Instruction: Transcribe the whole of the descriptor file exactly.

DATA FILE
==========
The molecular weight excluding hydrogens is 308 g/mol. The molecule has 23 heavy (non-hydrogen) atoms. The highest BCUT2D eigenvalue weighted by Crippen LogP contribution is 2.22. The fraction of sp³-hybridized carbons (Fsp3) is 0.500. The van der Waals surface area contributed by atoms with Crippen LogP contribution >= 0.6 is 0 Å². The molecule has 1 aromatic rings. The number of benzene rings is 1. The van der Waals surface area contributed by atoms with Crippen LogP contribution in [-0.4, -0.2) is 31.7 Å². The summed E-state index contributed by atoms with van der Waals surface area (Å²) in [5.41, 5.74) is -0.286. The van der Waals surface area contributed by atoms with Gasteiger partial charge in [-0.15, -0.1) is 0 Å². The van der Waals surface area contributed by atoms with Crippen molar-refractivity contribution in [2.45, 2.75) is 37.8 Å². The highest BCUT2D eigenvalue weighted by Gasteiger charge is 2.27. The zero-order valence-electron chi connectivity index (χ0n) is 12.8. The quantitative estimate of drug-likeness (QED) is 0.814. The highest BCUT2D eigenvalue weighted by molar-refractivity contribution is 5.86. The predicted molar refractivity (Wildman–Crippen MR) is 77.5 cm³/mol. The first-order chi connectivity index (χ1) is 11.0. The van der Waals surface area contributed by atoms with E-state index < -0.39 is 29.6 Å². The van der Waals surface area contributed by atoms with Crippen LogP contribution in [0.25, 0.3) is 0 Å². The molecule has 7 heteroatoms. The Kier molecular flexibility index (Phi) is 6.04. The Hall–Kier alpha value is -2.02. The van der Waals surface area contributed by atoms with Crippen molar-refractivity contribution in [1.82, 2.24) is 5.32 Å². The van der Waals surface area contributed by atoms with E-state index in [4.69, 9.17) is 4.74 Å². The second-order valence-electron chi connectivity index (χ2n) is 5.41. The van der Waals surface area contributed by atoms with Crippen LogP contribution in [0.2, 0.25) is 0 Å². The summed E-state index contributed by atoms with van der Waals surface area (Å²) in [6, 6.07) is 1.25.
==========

The molecular weight excluding hydrogens is 308 g/mol. The molecule has 23 heavy (non-hydrogen) atoms. The highest BCUT2D eigenvalue weighted by Crippen LogP contribution is 2.22. The fraction of sp³-hybridized carbons (Fsp3) is 0.500. The van der Waals surface area contributed by atoms with Crippen LogP contribution >= 0.6 is 0 Å². The molecule has 1 aromatic rings. The number of benzene rings is 1. The van der Waals surface area contributed by atoms with Crippen LogP contribution in [-0.4, -0.2) is 31.7 Å². The summed E-state index contributed by atoms with van der Waals surface area (Å²) in [5.41, 5.74) is -0.286. The van der Waals surface area contributed by atoms with Gasteiger partial charge in [-0.15, -0.1) is 0 Å². The van der Waals surface area contributed by atoms with Crippen molar-refractivity contribution in [2.45, 2.75) is 37.8 Å². The highest BCUT2D eigenvalue weighted by Gasteiger charge is 2.27. The zero-order valence-electron chi connectivity index (χ0n) is 12.8. The quantitative estimate of drug-likeness (QED) is 0.814. The highest BCUT2D eigenvalue weighted by molar-refractivity contribution is 5.86. The predicted molar refractivity (Wildman–Crippen MR) is 77.5 cm³/mol. The first-order chi connectivity index (χ1) is 11.0. The van der Waals surface area contributed by atoms with E-state index < -0.39 is 29.6 Å². The van der Waals surface area contributed by atoms with Crippen LogP contribution in [0.25, 0.3) is 0 Å². The molecule has 7 heteroatoms. The Kier molecular flexibility index (Phi) is 6.04. The Hall–Kier alpha value is -2.02. The van der Waals surface area contributed by atoms with Crippen molar-refractivity contribution in [1.82, 2.24) is 5.32 Å². The van der Waals surface area contributed by atoms with E-state index in [4.69, 9.17) is 4.74 Å². The second-order valence-electron chi connectivity index (χ2n) is 5.41. The van der Waals surface area contributed by atoms with Crippen LogP contribution in [0.2, 0.25) is 0 Å². The summed E-state index contributed by atoms with van der Waals surface area (Å²) in [6, 6.07) is 1.25.